Progressive, big-room and electro-house DJ and producer, Sandro Silva, is from the hot bed of the dance-music world, The Netherlands. Constantly traveling the world professionally, his love for discovering new cultures and sharing his sound, drives his ever-evolving passion for music. Have a listen to one of his latest tracks, “Stay Inside”, featuring Kepler embedded below.
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Chris Remmers: We’re going to be talking about the things you have seen, places you’ve been and how that’s shaped your career today. Why don’t you start by telling us a little bit about where you are from?
Sandro Silva: I’m from Holland, of course. I live in a small city called Zoetermeer. It’s next to The Hague, one of the bigger cities here. I’ve practically lived there my whole life. The past six years I’ve been flying a lot though. I’ve been abroad a lot in the [United States] — basically everywhere. So far, it’s been one hell of a journey.
CR: It must be a wonderful feeling when your career takes off, traveling to all corners of the globe and seeing things you never thought you would see before. That being said, where would you send a first-time visitor to Holland to really get a sense of the beauty?
SS: I think a lot of people that go as tourists will stop at Amsterdam first, which is one of the most famous cities here. If you want to see beauty and things a lot of tourist don’t go to see I would suggest taking a trip into The Hague. It’s by far one of my favorite cities. Not only is it really close to my house, but there’s also a lot of stuff to see and do. You can at any point find an amazing restaurant, see an amazing view and the people are just so friendly and welcoming. It’s truly a magnificent place to be whether you’re visiting or live there.
I personally love sushi, and one of my favorite restaurants, Momiji, happens to be in the center of The Hague. When I tell you that this place is awesome my words do not do it justice. I would definitely bring anyone visiting for the first time straight to that spot to start the trip off right.
CR: I love sushi myself, and I’m going to have to put Momiji on the bucket list! When did you first decide you wanted to pursue life as a deejay? Did the culture you grew up in have any sort of impact on your career?
SS: I would definitely say that growing up in Holland had a profound effect on how I am today as a DJ and as a person. Growing up in that area there was always a lot of DJ’s, producers and people pursing music. So, it had a positive impact on me, because it’s a small place and all the DJ’s kind of know, stay in touch and learn from each other. It really helped, when I start touring, getting to know DJ’s on my rosters.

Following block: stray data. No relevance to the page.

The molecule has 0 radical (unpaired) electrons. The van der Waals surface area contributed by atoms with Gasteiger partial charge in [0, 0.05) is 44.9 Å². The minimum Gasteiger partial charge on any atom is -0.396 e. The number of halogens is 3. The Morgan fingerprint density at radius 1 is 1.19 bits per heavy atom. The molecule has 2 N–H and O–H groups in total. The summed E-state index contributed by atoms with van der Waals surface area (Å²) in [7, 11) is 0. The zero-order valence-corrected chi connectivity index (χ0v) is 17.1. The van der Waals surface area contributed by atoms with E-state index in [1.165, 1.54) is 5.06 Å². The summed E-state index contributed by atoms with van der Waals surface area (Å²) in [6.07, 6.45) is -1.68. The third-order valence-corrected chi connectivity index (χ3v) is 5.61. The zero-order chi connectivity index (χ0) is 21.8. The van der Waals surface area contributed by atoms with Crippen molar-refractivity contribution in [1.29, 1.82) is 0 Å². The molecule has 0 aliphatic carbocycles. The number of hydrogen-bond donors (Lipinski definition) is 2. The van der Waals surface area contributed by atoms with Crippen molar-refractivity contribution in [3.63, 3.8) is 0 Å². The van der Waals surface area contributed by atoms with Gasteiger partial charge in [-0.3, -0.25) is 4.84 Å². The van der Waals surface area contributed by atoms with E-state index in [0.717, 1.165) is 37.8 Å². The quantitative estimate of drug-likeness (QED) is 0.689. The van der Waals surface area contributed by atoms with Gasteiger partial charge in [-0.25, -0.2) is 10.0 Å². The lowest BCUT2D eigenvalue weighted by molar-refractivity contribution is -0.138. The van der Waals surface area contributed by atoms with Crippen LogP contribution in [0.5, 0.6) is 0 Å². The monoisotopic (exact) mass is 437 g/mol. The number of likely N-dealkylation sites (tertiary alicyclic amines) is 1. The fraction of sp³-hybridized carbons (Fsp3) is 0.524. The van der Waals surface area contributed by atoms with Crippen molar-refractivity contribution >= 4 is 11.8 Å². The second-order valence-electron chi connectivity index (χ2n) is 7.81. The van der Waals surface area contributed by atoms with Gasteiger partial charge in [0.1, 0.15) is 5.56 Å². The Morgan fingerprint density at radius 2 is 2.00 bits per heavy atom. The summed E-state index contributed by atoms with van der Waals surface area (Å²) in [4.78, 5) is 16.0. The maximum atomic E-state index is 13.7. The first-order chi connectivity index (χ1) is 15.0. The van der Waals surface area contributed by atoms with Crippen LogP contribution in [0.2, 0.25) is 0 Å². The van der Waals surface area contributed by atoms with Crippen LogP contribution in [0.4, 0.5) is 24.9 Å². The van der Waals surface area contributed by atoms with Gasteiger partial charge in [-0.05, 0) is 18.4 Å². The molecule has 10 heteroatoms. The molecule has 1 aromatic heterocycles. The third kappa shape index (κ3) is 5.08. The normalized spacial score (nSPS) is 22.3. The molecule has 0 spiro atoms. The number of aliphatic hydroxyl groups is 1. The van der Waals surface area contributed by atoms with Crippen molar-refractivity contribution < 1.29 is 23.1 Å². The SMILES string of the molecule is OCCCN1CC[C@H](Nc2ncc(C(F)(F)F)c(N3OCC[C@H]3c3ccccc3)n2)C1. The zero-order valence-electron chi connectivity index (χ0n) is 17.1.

CR: That sounds like the perfect environment to help mold you. Over the course of the past several years dance music in general has grown exponentially across the globe. Where have been some of your favorite venues to perform? How do some of them differ internationally?
SS: I would say I have a lot of favorite venues that I’ve played over the course of the last few years. I would definitely say I really love Privilege in Ibiza. I really love playing large venues, but I also enjoy being in a smaller crowd. You are able to be more intimate, and you get a better sense of the energy in the crowd from the music you’re playing.
CR: Is there a venue that sticks out to you where the crowd atmosphere was either on par with the surrounding area’s nightlife, or completely different all together?
SS: There was definitely one venue I played where it was a little culture shock called Bootshaus in Germany. It’s a really famous club, although it’s rather small. The crowd there was just going absolutely wild and nuts. There was mosh pits all night and people hanging all over the place. It was just wild. That was definitely a shock for me. One of the craziest venues I’ve played. I remember that day like it was literally yesterday. If you haven’t been there, and you love the club scene, I feel like it’s a place that everyone must visit at least once.
CR: That’s amazing! I’m sure that’ll be a night to remember forever. To segway more into travel, when you’re looking to just get away, are you looking to relax on a beach, hike in the mountains, explore a city or something totally different all together?
SS: I really, really love Bali. It’s an amazing island and you can do so many fun things there. It was definitely one of the most relaxing places I’ve ever been to. You can go out and go to crazy parties, or if you want to stay low key they have some of the most beautiful beaches I’ve ever seen in my life. There are just so many things to choose from it’s really a great place to forget about the stresses of life.